Most testators will usually appoint their surviving spouse or partner, children, close family or friends to act as their executors and trustees. Whilst there is nothing wrong with appointing family members and friends, there are a number of points that a testator may need to be advised of.
Where multiple people are being appointed, they should consider the personalities of those people and relationships between them. It would be highly inadvisable for example to appoint children to act together if it is well known that they do not get along, particularly for appointments as trustees for trusts that may last for a long amount of time, such as a discretionary trust.
Executors do need to be physically present to deal with the testator’s affairs. Appointing executors who live at the other side of the country or even abroad may not be the best decision if there are other options who live more locally to the testator.
When appointing trustees for bereaved minors or young persons trusts, the guardians are likely the best placed to know the children’s specific needs, so they are a potential option to be named as the trustees. If they are sole trustees however there could be a risk of potential misuse or a conflict of interest. To balance this, independent people could be appointed to alongside them.
Spouse as Sole Trustee
Where a trust is included in favour of the spouse, it is advisable to include other trustees to act jointly with them in order to prevent any conflict of interest due to the spouse being sole trustee as well as primary beneficiary. This is particularly applicable when including a trust where powers to advance capital are included, such as a discretionary trust or FLIT.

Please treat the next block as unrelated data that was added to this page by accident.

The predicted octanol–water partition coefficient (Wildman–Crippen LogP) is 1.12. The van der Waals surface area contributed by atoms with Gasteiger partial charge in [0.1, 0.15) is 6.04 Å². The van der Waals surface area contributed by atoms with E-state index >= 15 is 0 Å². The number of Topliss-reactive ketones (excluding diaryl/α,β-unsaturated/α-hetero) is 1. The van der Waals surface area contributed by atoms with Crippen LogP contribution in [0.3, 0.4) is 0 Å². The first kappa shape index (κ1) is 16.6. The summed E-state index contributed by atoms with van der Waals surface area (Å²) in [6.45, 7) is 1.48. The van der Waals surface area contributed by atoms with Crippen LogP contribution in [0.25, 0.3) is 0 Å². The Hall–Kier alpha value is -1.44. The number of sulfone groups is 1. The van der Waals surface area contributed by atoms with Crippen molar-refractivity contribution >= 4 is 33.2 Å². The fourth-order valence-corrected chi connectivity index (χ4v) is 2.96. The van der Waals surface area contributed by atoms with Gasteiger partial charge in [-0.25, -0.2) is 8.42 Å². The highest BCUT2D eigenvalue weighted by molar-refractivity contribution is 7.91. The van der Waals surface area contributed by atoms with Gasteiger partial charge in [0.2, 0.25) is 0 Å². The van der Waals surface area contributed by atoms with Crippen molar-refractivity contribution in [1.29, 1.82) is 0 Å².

Likewise, if children are appointed as trustees for a trust in favour of a spouse they may act too cautiously in order to preserve the assets that they would inherit on the spouse’s death.
Whilst a bankrupt person can technically be appointed, there are some functions that a bankrupt executor or trustee would not be able to complete and we therefore advise that alternative options are considered.
If the estate is complex or trust is likely to be complex, it should be considered whether the suggested persons would have the required skills to administer the estate or manage the trust. Professionals would normally be advisable for testators with complex affairs.
Protecting a Beneficiary
Where a trust is being included to protect assets for a certain beneficiary, for example due to alcohol, drug or gambling addictions, it would be advisable to not include that beneficiary as a trustee of that trust.
Whilst a person may have a number of people that they wish to be their executors or trustees, they should be reminded that only a maximum or 4 people may act as executors or trustees at the same time. The clients could also consider naming reserve beneficiaries.